Full Text for Schleiermacher As Prophet: A Reckoning With His Christian View of History (Text)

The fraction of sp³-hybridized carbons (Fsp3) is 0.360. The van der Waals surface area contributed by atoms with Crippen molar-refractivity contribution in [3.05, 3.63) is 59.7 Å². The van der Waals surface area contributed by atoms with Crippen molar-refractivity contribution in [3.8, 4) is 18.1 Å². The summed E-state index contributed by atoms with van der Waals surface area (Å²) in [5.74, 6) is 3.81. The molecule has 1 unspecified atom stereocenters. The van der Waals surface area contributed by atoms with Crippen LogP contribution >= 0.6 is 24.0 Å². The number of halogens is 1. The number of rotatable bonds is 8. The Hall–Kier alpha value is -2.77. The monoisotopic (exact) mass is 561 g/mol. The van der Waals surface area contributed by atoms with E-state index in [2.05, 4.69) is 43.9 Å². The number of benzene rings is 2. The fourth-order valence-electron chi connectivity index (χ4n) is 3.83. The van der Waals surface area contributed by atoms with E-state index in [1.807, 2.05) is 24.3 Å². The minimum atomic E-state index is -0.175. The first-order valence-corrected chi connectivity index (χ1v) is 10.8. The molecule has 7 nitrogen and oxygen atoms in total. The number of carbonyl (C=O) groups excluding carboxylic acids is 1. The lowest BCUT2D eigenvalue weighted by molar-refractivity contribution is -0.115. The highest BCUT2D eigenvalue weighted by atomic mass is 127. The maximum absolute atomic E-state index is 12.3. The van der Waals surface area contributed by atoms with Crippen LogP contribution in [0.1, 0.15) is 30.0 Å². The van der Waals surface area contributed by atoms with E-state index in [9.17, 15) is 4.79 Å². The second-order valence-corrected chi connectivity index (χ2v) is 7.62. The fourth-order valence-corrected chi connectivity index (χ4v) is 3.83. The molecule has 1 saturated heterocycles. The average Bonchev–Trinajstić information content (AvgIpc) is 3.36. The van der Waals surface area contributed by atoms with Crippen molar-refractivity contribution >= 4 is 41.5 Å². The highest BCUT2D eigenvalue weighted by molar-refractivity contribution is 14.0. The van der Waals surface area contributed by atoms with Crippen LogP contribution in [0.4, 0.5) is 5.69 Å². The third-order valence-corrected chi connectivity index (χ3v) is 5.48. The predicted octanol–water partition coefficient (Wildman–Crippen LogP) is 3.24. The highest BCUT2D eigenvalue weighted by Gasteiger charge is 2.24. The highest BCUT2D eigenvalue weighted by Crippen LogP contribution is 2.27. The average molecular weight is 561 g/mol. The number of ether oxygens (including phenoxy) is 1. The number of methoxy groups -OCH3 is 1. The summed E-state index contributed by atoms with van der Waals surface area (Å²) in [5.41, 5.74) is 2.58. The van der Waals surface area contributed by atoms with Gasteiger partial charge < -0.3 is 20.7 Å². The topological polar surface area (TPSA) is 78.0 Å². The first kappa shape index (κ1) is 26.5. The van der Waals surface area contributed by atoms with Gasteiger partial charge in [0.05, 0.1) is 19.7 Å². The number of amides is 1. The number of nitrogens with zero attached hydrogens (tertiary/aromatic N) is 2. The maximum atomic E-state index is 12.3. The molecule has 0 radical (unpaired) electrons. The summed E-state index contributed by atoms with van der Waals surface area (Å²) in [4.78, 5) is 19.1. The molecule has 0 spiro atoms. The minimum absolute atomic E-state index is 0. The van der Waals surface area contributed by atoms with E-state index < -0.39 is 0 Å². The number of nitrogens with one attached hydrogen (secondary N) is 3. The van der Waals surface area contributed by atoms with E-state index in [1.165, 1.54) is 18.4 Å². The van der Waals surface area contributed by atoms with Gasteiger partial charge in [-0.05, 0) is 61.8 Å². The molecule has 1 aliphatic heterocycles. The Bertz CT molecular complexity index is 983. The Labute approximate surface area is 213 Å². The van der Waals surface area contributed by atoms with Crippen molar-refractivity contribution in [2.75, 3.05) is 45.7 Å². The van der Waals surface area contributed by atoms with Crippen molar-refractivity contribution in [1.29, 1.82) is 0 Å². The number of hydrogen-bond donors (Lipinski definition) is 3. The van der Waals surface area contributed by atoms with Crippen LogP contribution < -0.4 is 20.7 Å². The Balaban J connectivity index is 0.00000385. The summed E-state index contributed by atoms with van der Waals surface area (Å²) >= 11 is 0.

THE SPRINGFIELDER EDITORIAL COMMITTEE ERICH H. HEINTZEN, Editor ~ ~ A Y M O N D F. SURBURG, Book Review Editw Davm P. SCAER, Associate Editor JOHN D. FRITZ, Associate Editor PRESIDENT J . A. 0. PREUS, ex officio Contents EDITORIAL LOUIS H. BET0 IvlEMORIAL LECTURE RICHARD R. NIEBURR, Professor of Divinity, Harvard University C. A. GAERTNER, Zion Lutheran Church, Dallas, T Indexed in INDEX TO RELIGIOUS ~ O D I C A L L r r ~ ~ ~ l ~ a a , American Theological Librmy Association, Speer Library, logical Seminary, Princeton, New Jersey. of address should be sent to the Business Manager of The Sprhr rflrclii~ I'h~nlogical Seminary, Springfield, Illinois 62702. Address communications to the Editor, Erich H. Heintzen, logical Seminary, Sprin&eld, Illinois 62702. (ouis H . Beto Memorial Lecture Schleiermacher As Prophet: A Reckoning With His Christian View Of History Professor Richard Reinhold Niebuhr, an authority on the life zd thought o f Schleiermacher, became professor of divinity at Har- I?-d University in 1963. He is the author of SCHLEIERMACHER: N CHRIST AND RELIGION (1 964) ) and also wrote the Introduction THE CHRISTIAN FAITH by Sckleiermacher, published irz 1 963. ?fore joining the faculty o f Harvard University, Dr. Niebuhr served pastor of a CongregationaE church i~z Co~znecticzlt. He received e A. B . degree magna cum laude fronr Harvard in 1 94 7, the l3.D. Wee summa cum luude from Llnion Theological Seminary in 1950, td the Ph. D. degree from Yale University in 1955. OVENANTS ARE MADE in the ~vilderness. They come to fruition in new co~nrnonwealths and cities. But the "seed of braham" are a forgetful people. \Vhen they have become dwellers a place, i t has always been necessary for prticular men to call em to recollect their creation as a people bv God in n'iltlerness. ' ~ ~ ~ d i n g l y , a prophet has typically been one who comes into thc t~ f r o m the wasteland to delivcr his oracle: God does not dwell places, even in holy places. God moves like a pillar of fire, like a rd of armies, like an unnameable Being "abor~e the circle of the rth," bringing its princcs to nothing. IYhoevrr \rould call this :infZ Adonai cannot settle in his house or garden. He may only mP there a day or a generation, always ready for another journry. I f this image of covenantal religion as a nlovement forever k ing possession of new towns and nations suggests a likericss be- ,een Christianity and the great migrations that have for thousands yea r s affected the civilizations of Asia and I-:urope, it tltm so ' c ausc we have still to mention one more decisive featurc. Chris- ln i ty is primarily a movement in time rather than in spacc; it is a u rney ing from age to agee, more than from territory to territory. is a quit t ing of old ways, old custonis and rnannu-5 of s~cech for e sake of a new mind. I t is not a sacking of treasuries hut rather 66 p u t t i n g behind of what is past," a readiness to bc "slain all the ly long ," for the sake of what God a#ill do in the future. The mission of the pophct is to enter the city of habit* the 3ne fortresses of our accustonlcd wJays, and to nlelt them 'vith to our reco]]ections of God's rarlier mercies and with Percep- tions of his present majesty. W e have always acknowledged our dependence on such men, on Elijah of the desert, on the herdsman of Tekoah, on the Baptist clothed in camel's hair, and after them- in the age of the Spirit-on Ignatius of Antioch, Augustine of Africa, \Yycliffe, Huss, Luther, Calvin, and John Knox. But we have not customarily put Friedrich Schleiermacher, 3 man of modern times, into this company. Indeed, if anything, the fashion has been quite the opposite: to think of him stancling at the other extreme, as a sanctifier of the status quo, as an apologist for the culture of his day and so as a spokesman for. the German Christian establishment of the early 19th century, but not as a member of thc prophets' band. I wish, nonetheless, to review Schleiermacher's work as a prophet, not in order to raise him among those ancient fiery biblical and reformation figures who burned with the \Vord of God in their bones but rather to tcst and perhaps to enlarge our understanding of what Christian prophecy may be in modern times. 1. There is, however, an initial difficulty in this undertaking. I t is a difficulty present in the attempt to assess any man's right to the office of acknowledged prophet. For a prophet is a foreseer of future consequences of our present actions, a man possessing a preterna- tural clarity of vision. Me is not an astrologer. He docs not practice occult arts. His foresight is a moral foresight, resulting from his endowment with a steady and often painful sense of thc presence of God. Hence the prophet is, by any religious standards, a great man, a man whose personality is charged with an almost irresistible power. Accordingly, the difficulty that prescnts itself is this: Does a prophet justify his title in the eyes of others because he foresees so clearly what is to come? O r is the forcefulness of his own per- sonality the instrument that works the effects he has predicted? Does the future make the prophet, or does the prophet make the future because he is a &reat man? \Ve, therefore, have to ask whether we are tempted to make Schleiernlacher into a prophet because of thc clarity of his moral and religious perceptio~l of history or because of the extraordinary in- fluence he excrcised on later generations. 11s it happens, Schleiermacher himself was conscious of the general problem besetting us here: it is the issue of human greatness. What makes a Inan a "great man"? He delivered a public address on this subject on the occasion of King Friedrich \Vilhelm 111's birth- dav; alld in this address he suggested an answer that is relevant to our owl1 dilen~lna. 'The great man, Schleiermacher said, is one who wields a decisive moral influence upon his own people-a simple enough definition. But, then, to this he added a significant qualifi- cation: the grcat man is able to wield a dccisive influence on his comrades because he himself stands under the influence of the same spirit that inforins them. Greatness, in other words, is not an attri- bute of solitary individuals but is an attribute of a man truly belong- Louis H. Beto Memorial Lecture 9 1g to a People, receiving and sharing with that ~ e o p l e a determinate nd characteristic spirit that the great man himself then expresses 'ith a new clarity and vigor. He does not stand above the times t~anscend his fellow mortals; he recapitulates the times and gives 3 fils shared mortality a renewed awareness of its own responsibility nd destiny, its own unique and ~ ~ r e p e a t ~ b l e moment of history. Thus the antinomy between ~ r o p h e t and great man disappears. are different nan~cs for the mortal instruments that the Spirit m~loys , which broods over histor . On these terms, ~chleiex-macher lualifies not only as a great or in I uential man but as a prophet, for easons that I hope to persuade you are valid. 11. In physical appearance Schleiern~acher was not prepossessing. 'e a small man with a slight deformity. Oile does not picture 'fnl 'laying the priests of Baal. Yet his gaze was sharp and brought flscOmfort to those through whom he seemed to look. that he was a man who loved dotnesticity and prized his. place as husband and father. One doer riot easily imagine him 'at'ng locusts in the desert. Yet Sch]eiernlacber repeatedly risked his position, his reputation, and his safet).. He refrlsed to flee invading armies; he unhesitatingly criticized the King of Prussia in public; nwaI spies frequen tlV illfiltratcd his l a r ~ e con- gregatiolls ill his Berlin church to rr*poit his scdiiio~~s sentiments. Again, he was a gregarious inan, at llolllc in sophisticated and polite society, Wlliant and kvjttr ja collrermtion. It is hard to place Schlciermacher in the companv bf men of rustic sir~,plicit), 1ncl1 sut.11 were Some of the early prG,hets. yet hc \\.as the son of U n - pretentious family. He grew up ill the cultural isolation of Rlorarviall piety; his tutors forbad their students to wad the Ijteratl~re. P y t r Y ~ and criticisnl of the 18th Celltory German renaissance. Schlciermachcr canle to Berlin as a voung man 11c turned his aim- but deep pietjr into a trcnchallt c;lticism of the c fb te religion of the Berlin rolnagtics. Finall !., nearlv always p r o c ~ ~ t c d the \\'orld .? Countenance gr:verned br an unusual serenitv. When one looks at h i s likeness in portmit'nnd scu]phlre, one beholds fir1~111es~ Of purpose and It is dificult to criv~sion this man as given to moodiness, as the victiln of douht, as a nlth God. In t h ~ fachion of leremja)l ;,nd of many another prq)het. Yet not on1!' did religious dollbt infqict itqelf on the young ~chlciermac)ler; but throrlgh m u c h of his r n n t u r i t ~ a prrsentirnent of trial and disaster brooded in his mind, cspc~;ally a \ he contemplate(' present of France and the German I.ands. suhleicrmacher rebuked his friends for their conlp]acenc) In thcir donleqtjc tranquilitv. He admonished his that the Lln&dorn *' comes always throllgh strife and that the greatest strife Is of a with himself. The of Christ kvas a frequent theme of his sem,ons. ~ ~ 1 1 honor to s;ffering," he "'Ot' to a 6 d for in the present times it is a necessary element of a lnanly life. is not everyone to whom suffering does not come of itself obliged to go out into the great world to seek it in order that he may grow strong in love and faith?"' From all of these aspects of Schleiermacher we may at least conclude that this was a complex man. But these features still do not tell us that he was a prophet. For evidence to that end we must proceed farther. 111. There are three great ideas, three great perceptions, that gov- erned Schleiermacher's mind and make of him something like a prophet. The first is his insight into the meaning of the living word, both in daily life and in the life of personal and communal religion. I do not want to suggest that Schleiermacher resembles in any super- ficial fashion those men whom we identify today as theologians of the Word of God (of whom Karl Barth has been the foremost). I t is nevertheless true that he, like Luther and Calvin, regarded preaching as the chief instrument of God's work in men's hearts. He thought of himself as first and last a preacher, and he conceived of the office of preacher as the office that represents Christ in the age of Spirit. Christianity, said Schleiermacher, spreads over the earth by preaching and all Christian doctrine must justify itself by showing that it is derivable from the preaching and teaching of Jesus of N a ~ a r e t h . ~ Preaching was indeed for him, as it was for the Reformers, a virtual sacrament. A significant feature of Schleiermacher's perception of word and language is that he gave the highest place to the spoken rather than to the written word. Hence the church was for him not SO much the church of the Bible as it was the church of the continual repetition of Christ's proclamation. It is no wocder, therefore, that his favorite gospel was the gospel of John, the gospel that declares: "In the beginning was the Word." To Schleiermacher the word was the ~~cssel of life; and he carried this conviction not only into his work as ix pastor of the Ilreifaltigkeits I